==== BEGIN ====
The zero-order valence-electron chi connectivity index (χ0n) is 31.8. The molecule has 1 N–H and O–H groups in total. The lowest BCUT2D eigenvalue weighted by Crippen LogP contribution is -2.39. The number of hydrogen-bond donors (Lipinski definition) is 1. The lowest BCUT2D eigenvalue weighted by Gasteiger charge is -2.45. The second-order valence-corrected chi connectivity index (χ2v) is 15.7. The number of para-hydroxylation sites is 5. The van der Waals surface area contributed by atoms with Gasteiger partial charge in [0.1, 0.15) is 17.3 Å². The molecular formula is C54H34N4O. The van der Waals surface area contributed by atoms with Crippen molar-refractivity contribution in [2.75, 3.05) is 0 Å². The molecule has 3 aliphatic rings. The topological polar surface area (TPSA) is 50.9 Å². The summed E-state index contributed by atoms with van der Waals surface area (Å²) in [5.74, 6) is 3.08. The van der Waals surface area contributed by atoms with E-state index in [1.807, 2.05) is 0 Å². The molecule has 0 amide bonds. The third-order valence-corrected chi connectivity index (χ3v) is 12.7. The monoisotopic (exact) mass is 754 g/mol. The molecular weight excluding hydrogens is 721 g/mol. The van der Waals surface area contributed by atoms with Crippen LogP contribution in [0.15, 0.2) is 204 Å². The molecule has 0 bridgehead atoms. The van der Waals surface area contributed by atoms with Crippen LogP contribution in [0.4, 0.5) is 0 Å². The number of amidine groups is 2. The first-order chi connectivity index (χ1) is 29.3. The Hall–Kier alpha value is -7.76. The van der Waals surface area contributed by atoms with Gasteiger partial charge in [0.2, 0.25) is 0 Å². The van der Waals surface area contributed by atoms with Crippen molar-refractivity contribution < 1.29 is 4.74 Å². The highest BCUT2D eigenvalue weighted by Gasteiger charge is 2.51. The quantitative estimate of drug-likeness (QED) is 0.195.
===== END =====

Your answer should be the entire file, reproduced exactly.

The zero-order valence-electron chi connectivity index (χ0n) is 31.8. The molecule has 1 N–H and O–H groups in total. The lowest BCUT2D eigenvalue weighted by Crippen LogP contribution is -2.39. The number of hydrogen-bond donors (Lipinski definition) is 1. The lowest BCUT2D eigenvalue weighted by Gasteiger charge is -2.45. The second-order valence-corrected chi connectivity index (χ2v) is 15.7. The number of para-hydroxylation sites is 5. The van der Waals surface area contributed by atoms with Gasteiger partial charge in [0.1, 0.15) is 17.3 Å². The molecular formula is C54H34N4O. The van der Waals surface area contributed by atoms with Crippen molar-refractivity contribution in [2.75, 3.05) is 0 Å². The molecule has 3 aliphatic rings. The topological polar surface area (TPSA) is 50.9 Å². The summed E-state index contributed by atoms with van der Waals surface area (Å²) in [5.74, 6) is 3.08. The van der Waals surface area contributed by atoms with E-state index in [1.807, 2.05) is 0 Å². The molecule has 0 amide bonds. The third-order valence-corrected chi connectivity index (χ3v) is 12.7. The monoisotopic (exact) mass is 754 g/mol. The molecular weight excluding hydrogens is 721 g/mol. The van der Waals surface area contributed by atoms with Crippen LogP contribution in [0.15, 0.2) is 204 Å². The molecule has 0 bridgehead atoms. The van der Waals surface area contributed by atoms with Crippen LogP contribution in [0.4, 0.5) is 0 Å². The number of amidine groups is 2. The first-order chi connectivity index (χ1) is 29.3. The Hall–Kier alpha value is -7.76. The van der Waals surface area contributed by atoms with Gasteiger partial charge in [0.2, 0.25) is 0 Å². The van der Waals surface area contributed by atoms with Crippen molar-refractivity contribution < 1.29 is 4.74 Å². The highest BCUT2D eigenvalue weighted by Gasteiger charge is 2.51. The quantitative estimate of drug-likeness (QED) is 0.195.